All of these are false premises, however. It is true that even among well-known terrorist organisations, Boko Haram are still a different beast altogether. It is also true that the scale of violence used by Boko Haram does not compare to anything we have ever seen in Nigeria. But it beggars belief that Nigerian newspapers, some of which do not refer to an elected Buhari as ‘President Buhari’, still have no qualms describing the leader of IPOB as ‘Mazi’ Nnamdi Kanu, a title denoting high respect and regard for the holder in Igbo land.

There is a difference between opposition to a government and support for rascality and criminality, and our media needs to be clear about this. Moreover, differences of degree must not be confused with differences of kind. Boko Haram is a far more violent organisation than the Niger Delta militants, and on recent evidence, than IPOB. But the differences between them are more of a degree, than of a kind, much like the difference between a group of trees and a forest, not like that between a forest and a cave.

To the extent that all three use violence or threats of violence as part of their overall approach, they are all terrorist organisations, and a responsible media system cannot shy away from this. Even in the international media, there has been a significant change on this. American media had no hesitation in calling out those who stormed congress earlier this year as right-wing terrorists, nor did the media from elsewhere.

But the real point here is not exactly about whether or not we chose to give different names to similar events with similar outcomes. The problem is just the name we call things, but the consequences of the name we call things. The consequences of this ambivalence are already here with us in public perception of and attitudes towards IPOB and their increasingly violent activity. Let me elaborate on just two.

First, while IPOB has of late turned increasingly violent in its approach to achieve its secessionist ends, ambiguity in the media about what they are doing has only helped to deflect attention away from the danger they represent, or could represent. Worse than that, it is helping to cultivate emotional and moral support for their actions. Many so-called civil society and socio-cultural organisations, among them Ohaneze, Human Rights Writers Association (HURIWA), World Igbo Assembly, and so on, have been quick to denounce the government of state-sponsored terrorism, or ethnic profiling. But no word from them even of caution for the IPOB insurgents. Again, this is a dangerous road that we have travelled before, with scarring consequences.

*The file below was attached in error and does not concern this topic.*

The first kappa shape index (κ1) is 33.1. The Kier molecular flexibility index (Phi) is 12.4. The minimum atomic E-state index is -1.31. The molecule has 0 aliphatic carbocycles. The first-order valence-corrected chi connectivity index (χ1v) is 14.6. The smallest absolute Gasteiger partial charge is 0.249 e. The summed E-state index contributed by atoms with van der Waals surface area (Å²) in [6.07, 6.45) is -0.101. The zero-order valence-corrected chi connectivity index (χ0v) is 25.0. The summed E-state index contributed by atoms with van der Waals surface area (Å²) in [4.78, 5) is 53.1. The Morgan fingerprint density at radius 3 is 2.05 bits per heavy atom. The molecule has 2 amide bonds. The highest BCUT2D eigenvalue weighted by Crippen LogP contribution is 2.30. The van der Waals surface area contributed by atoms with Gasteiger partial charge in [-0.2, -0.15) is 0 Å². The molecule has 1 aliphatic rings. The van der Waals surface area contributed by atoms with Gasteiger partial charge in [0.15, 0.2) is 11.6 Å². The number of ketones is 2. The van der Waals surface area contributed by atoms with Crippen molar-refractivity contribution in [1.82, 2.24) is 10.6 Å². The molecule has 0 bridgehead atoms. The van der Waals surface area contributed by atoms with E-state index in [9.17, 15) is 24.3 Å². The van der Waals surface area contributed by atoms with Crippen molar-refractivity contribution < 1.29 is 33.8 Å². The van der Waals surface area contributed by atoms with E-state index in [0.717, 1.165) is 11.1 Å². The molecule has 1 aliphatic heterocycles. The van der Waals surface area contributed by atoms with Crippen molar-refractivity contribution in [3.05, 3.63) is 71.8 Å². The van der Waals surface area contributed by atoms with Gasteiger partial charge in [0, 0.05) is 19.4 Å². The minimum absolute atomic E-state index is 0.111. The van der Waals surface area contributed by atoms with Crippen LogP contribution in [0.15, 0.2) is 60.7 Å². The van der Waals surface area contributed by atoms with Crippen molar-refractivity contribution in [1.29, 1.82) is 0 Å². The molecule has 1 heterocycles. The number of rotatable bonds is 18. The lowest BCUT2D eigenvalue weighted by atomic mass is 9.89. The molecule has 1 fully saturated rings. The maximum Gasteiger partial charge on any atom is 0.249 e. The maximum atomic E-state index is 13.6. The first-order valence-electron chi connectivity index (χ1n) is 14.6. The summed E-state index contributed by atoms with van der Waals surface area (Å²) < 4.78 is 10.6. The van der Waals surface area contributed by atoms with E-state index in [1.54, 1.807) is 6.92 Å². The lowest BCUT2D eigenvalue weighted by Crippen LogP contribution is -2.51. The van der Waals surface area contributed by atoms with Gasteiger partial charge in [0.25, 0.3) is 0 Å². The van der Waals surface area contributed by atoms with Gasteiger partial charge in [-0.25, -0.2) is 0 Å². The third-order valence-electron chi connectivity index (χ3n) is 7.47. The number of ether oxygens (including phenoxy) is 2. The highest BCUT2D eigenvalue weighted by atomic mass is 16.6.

Above all, violent agitations of any kind can easily take a life of its own, separate from the intentions or expectations of its original founders. All that maybe needed is just once chance event, however remotely, and things could well get out of hand quite suddenly. This is precisely the history of both Boko Haram and militancy in the Niger Delta, the ashes of which are still yet to burn out. The fact that ‘Biafra’ is a far more emotional subject among more Igbos than Boko Haram’s extremist ideology ever was among Nigerian Muslims makes the situation even more delicate. There are certain circumstances where a word is enough even for the foolish. This is one. There is still enough time to avert this. Let’s seize it by first calling a spade by its real name